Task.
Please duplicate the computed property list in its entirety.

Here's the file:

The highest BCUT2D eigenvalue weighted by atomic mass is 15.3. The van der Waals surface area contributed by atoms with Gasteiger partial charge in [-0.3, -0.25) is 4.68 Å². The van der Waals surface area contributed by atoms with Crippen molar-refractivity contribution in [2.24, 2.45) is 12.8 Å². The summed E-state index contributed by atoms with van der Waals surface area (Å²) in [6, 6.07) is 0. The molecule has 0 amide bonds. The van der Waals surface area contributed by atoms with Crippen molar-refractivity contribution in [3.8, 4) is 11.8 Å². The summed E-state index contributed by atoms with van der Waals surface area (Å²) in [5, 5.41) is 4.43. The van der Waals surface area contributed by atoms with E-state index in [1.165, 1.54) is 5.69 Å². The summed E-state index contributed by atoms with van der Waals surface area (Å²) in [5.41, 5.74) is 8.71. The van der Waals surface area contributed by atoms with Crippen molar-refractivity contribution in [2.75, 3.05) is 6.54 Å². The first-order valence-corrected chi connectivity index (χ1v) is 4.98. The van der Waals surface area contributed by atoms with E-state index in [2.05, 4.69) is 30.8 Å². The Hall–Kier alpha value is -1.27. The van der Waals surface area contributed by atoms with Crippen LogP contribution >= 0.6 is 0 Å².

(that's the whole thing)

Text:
The highest BCUT2D eigenvalue weighted by atomic mass is 15.3. The van der Waals surface area contributed by atoms with Gasteiger partial charge in [-0.3, -0.25) is 4.68 Å². The van der Waals surface area contributed by atoms with Crippen molar-refractivity contribution in [2.24, 2.45) is 12.8 Å². The summed E-state index contributed by atoms with van der Waals surface area (Å²) in [6, 6.07) is 0. The molecule has 0 amide bonds. The van der Waals surface area contributed by atoms with Crippen molar-refractivity contribution in [3.8, 4) is 11.8 Å². The summed E-state index contributed by atoms with van der Waals surface area (Å²) in [5, 5.41) is 4.43. The van der Waals surface area contributed by atoms with E-state index in [1.165, 1.54) is 5.69 Å². The summed E-state index contributed by atoms with van der Waals surface area (Å²) in [5.41, 5.74) is 8.71. The van der Waals surface area contributed by atoms with Crippen molar-refractivity contribution in [2.75, 3.05) is 6.54 Å². The first-order valence-corrected chi connectivity index (χ1v) is 4.98. The van der Waals surface area contributed by atoms with E-state index in [2.05, 4.69) is 30.8 Å². The Hall–Kier alpha value is -1.27. The van der Waals surface area contributed by atoms with Crippen LogP contribution >= 0.6 is 0 Å².